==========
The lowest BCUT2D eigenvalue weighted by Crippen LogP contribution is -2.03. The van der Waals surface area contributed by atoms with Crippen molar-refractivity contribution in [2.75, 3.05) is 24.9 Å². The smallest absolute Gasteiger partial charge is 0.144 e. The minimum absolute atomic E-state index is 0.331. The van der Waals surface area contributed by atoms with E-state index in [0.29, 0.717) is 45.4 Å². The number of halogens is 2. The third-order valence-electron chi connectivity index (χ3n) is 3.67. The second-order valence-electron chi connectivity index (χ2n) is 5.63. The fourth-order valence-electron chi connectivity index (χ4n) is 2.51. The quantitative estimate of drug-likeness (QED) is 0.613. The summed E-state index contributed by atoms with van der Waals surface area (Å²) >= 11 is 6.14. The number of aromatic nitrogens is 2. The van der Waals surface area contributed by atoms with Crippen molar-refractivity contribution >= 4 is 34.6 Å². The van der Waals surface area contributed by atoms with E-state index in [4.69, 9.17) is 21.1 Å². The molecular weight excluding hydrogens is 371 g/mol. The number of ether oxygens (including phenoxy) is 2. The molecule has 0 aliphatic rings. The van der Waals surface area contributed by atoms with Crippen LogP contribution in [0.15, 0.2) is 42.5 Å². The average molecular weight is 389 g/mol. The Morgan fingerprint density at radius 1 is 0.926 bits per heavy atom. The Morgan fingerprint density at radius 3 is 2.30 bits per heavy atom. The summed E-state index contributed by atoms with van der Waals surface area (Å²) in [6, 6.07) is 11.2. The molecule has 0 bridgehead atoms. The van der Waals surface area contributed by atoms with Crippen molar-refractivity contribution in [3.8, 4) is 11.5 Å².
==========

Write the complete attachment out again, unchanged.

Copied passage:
The lowest BCUT2D eigenvalue weighted by Crippen LogP contribution is -2.03. The van der Waals surface area contributed by atoms with Crippen molar-refractivity contribution in [2.75, 3.05) is 24.9 Å². The smallest absolute Gasteiger partial charge is 0.144 e. The minimum absolute atomic E-state index is 0.331. The van der Waals surface area contributed by atoms with E-state index in [0.29, 0.717) is 45.4 Å². The number of halogens is 2. The third-order valence-electron chi connectivity index (χ3n) is 3.67. The second-order valence-electron chi connectivity index (χ2n) is 5.63. The fourth-order valence-electron chi connectivity index (χ4n) is 2.51. The quantitative estimate of drug-likeness (QED) is 0.613. The summed E-state index contributed by atoms with van der Waals surface area (Å²) >= 11 is 6.14. The number of aromatic nitrogens is 2. The van der Waals surface area contributed by atoms with Crippen molar-refractivity contribution >= 4 is 34.6 Å². The van der Waals surface area contributed by atoms with E-state index in [4.69, 9.17) is 21.1 Å². The molecular weight excluding hydrogens is 371 g/mol. The number of ether oxygens (including phenoxy) is 2. The molecule has 0 aliphatic rings. The van der Waals surface area contributed by atoms with Crippen LogP contribution in [0.15, 0.2) is 42.5 Å². The average molecular weight is 389 g/mol. The Morgan fingerprint density at radius 1 is 0.926 bits per heavy atom. The Morgan fingerprint density at radius 3 is 2.30 bits per heavy atom. The summed E-state index contributed by atoms with van der Waals surface area (Å²) in [6, 6.07) is 11.2. The molecule has 0 bridgehead atoms. The van der Waals surface area contributed by atoms with Crippen molar-refractivity contribution in [3.8, 4) is 11.5 Å².